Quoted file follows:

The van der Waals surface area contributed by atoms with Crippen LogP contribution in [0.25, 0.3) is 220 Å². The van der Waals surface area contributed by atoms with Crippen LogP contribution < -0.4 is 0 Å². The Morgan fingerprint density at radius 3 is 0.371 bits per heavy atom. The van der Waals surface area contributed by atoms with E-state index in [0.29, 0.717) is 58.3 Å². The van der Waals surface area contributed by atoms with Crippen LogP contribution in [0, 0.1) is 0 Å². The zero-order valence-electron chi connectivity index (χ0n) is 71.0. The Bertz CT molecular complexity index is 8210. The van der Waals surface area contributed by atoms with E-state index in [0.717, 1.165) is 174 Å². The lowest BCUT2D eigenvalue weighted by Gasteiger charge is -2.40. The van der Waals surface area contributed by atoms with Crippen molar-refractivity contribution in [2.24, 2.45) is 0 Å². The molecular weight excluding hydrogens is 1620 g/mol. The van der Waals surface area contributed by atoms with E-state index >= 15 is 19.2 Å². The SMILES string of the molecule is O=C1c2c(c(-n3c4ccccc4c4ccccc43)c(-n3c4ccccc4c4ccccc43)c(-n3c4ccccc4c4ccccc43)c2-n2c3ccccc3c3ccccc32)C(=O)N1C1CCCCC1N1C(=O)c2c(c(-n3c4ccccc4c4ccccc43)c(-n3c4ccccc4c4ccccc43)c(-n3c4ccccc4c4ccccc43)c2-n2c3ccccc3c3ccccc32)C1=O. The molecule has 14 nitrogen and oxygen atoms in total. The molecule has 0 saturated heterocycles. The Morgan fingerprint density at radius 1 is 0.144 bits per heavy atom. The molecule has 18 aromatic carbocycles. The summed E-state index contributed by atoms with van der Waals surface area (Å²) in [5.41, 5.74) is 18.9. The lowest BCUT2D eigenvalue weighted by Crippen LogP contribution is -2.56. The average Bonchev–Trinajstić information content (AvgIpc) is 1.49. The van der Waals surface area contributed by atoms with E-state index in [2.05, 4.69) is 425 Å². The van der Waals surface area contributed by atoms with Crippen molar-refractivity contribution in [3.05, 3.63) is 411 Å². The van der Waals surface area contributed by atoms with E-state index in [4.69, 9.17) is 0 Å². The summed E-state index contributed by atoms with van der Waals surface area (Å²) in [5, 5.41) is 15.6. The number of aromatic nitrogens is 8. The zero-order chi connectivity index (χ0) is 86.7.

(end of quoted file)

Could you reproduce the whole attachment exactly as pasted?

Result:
The van der Waals surface area contributed by atoms with Crippen LogP contribution in [0.25, 0.3) is 220 Å². The van der Waals surface area contributed by atoms with Crippen LogP contribution < -0.4 is 0 Å². The Morgan fingerprint density at radius 3 is 0.371 bits per heavy atom. The van der Waals surface area contributed by atoms with E-state index in [0.29, 0.717) is 58.3 Å². The van der Waals surface area contributed by atoms with Crippen LogP contribution in [0, 0.1) is 0 Å². The zero-order valence-electron chi connectivity index (χ0n) is 71.0. The Bertz CT molecular complexity index is 8210. The van der Waals surface area contributed by atoms with E-state index in [0.717, 1.165) is 174 Å². The lowest BCUT2D eigenvalue weighted by Gasteiger charge is -2.40. The van der Waals surface area contributed by atoms with Crippen molar-refractivity contribution in [2.24, 2.45) is 0 Å². The molecular weight excluding hydrogens is 1620 g/mol. The van der Waals surface area contributed by atoms with E-state index >= 15 is 19.2 Å². The SMILES string of the molecule is O=C1c2c(c(-n3c4ccccc4c4ccccc43)c(-n3c4ccccc4c4ccccc43)c(-n3c4ccccc4c4ccccc43)c2-n2c3ccccc3c3ccccc32)C(=O)N1C1CCCCC1N1C(=O)c2c(c(-n3c4ccccc4c4ccccc43)c(-n3c4ccccc4c4ccccc43)c(-n3c4ccccc4c4ccccc43)c2-n2c3ccccc3c3ccccc32)C1=O. The molecule has 14 nitrogen and oxygen atoms in total. The molecule has 0 saturated heterocycles. The Morgan fingerprint density at radius 1 is 0.144 bits per heavy atom. The molecule has 18 aromatic carbocycles. The summed E-state index contributed by atoms with van der Waals surface area (Å²) in [5.41, 5.74) is 18.9. The lowest BCUT2D eigenvalue weighted by Crippen LogP contribution is -2.56. The average Bonchev–Trinajstić information content (AvgIpc) is 1.49. The van der Waals surface area contributed by atoms with E-state index in [2.05, 4.69) is 425 Å². The van der Waals surface area contributed by atoms with Crippen molar-refractivity contribution in [3.05, 3.63) is 411 Å². The van der Waals surface area contributed by atoms with E-state index in [4.69, 9.17) is 0 Å². The summed E-state index contributed by atoms with van der Waals surface area (Å²) in [5, 5.41) is 15.6. The number of aromatic nitrogens is 8. The zero-order chi connectivity index (χ0) is 86.7.